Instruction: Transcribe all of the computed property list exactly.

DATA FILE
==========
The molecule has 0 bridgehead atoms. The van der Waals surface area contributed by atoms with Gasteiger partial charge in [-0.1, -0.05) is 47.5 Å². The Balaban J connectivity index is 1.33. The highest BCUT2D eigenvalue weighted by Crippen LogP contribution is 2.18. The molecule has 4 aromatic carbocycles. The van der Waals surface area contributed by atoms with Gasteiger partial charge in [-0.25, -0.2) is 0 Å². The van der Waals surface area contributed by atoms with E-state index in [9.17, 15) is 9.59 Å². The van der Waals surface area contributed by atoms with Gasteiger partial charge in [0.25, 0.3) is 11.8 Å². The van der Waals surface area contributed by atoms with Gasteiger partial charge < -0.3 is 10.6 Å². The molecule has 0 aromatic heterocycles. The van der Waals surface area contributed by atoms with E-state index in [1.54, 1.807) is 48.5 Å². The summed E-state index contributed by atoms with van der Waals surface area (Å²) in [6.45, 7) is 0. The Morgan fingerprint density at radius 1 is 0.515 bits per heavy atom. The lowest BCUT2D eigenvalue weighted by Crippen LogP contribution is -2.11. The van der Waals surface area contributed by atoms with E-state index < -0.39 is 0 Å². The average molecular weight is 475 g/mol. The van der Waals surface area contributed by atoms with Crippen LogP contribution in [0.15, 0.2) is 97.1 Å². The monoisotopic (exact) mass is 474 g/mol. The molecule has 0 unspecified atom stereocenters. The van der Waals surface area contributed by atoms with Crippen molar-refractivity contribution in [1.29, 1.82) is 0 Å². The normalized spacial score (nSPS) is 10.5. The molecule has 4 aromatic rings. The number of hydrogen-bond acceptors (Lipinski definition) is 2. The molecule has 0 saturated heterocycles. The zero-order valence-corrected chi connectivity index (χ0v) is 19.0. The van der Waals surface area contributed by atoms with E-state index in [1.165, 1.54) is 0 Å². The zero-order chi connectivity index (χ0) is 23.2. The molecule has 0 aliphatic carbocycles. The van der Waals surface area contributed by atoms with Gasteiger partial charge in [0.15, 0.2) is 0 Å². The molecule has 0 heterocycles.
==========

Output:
The molecule has 0 bridgehead atoms. The van der Waals surface area contributed by atoms with Gasteiger partial charge in [-0.1, -0.05) is 47.5 Å². The Balaban J connectivity index is 1.33. The highest BCUT2D eigenvalue weighted by Crippen LogP contribution is 2.18. The molecule has 4 aromatic carbocycles. The van der Waals surface area contributed by atoms with Gasteiger partial charge in [-0.25, -0.2) is 0 Å². The van der Waals surface area contributed by atoms with E-state index in [9.17, 15) is 9.59 Å². The van der Waals surface area contributed by atoms with Gasteiger partial charge in [0.25, 0.3) is 11.8 Å². The van der Waals surface area contributed by atoms with Gasteiger partial charge < -0.3 is 10.6 Å². The molecule has 0 aromatic heterocycles. The van der Waals surface area contributed by atoms with E-state index in [1.54, 1.807) is 48.5 Å². The summed E-state index contributed by atoms with van der Waals surface area (Å²) in [6.45, 7) is 0. The Morgan fingerprint density at radius 1 is 0.515 bits per heavy atom. The lowest BCUT2D eigenvalue weighted by Crippen LogP contribution is -2.11. The van der Waals surface area contributed by atoms with E-state index < -0.39 is 0 Å². The average molecular weight is 475 g/mol. The van der Waals surface area contributed by atoms with Crippen LogP contribution in [0.15, 0.2) is 97.1 Å². The monoisotopic (exact) mass is 474 g/mol. The molecule has 0 unspecified atom stereocenters. The van der Waals surface area contributed by atoms with Crippen molar-refractivity contribution in [1.29, 1.82) is 0 Å². The normalized spacial score (nSPS) is 10.5. The molecule has 4 aromatic rings. The number of hydrogen-bond acceptors (Lipinski definition) is 2. The molecule has 0 saturated heterocycles. The zero-order valence-corrected chi connectivity index (χ0v) is 19.0. The van der Waals surface area contributed by atoms with E-state index in [1.165, 1.54) is 0 Å². The zero-order chi connectivity index (χ0) is 23.2. The molecule has 0 aliphatic carbocycles. The van der Waals surface area contributed by atoms with Gasteiger partial charge in [0.15, 0.2) is 0 Å². The molecule has 0 heterocycles.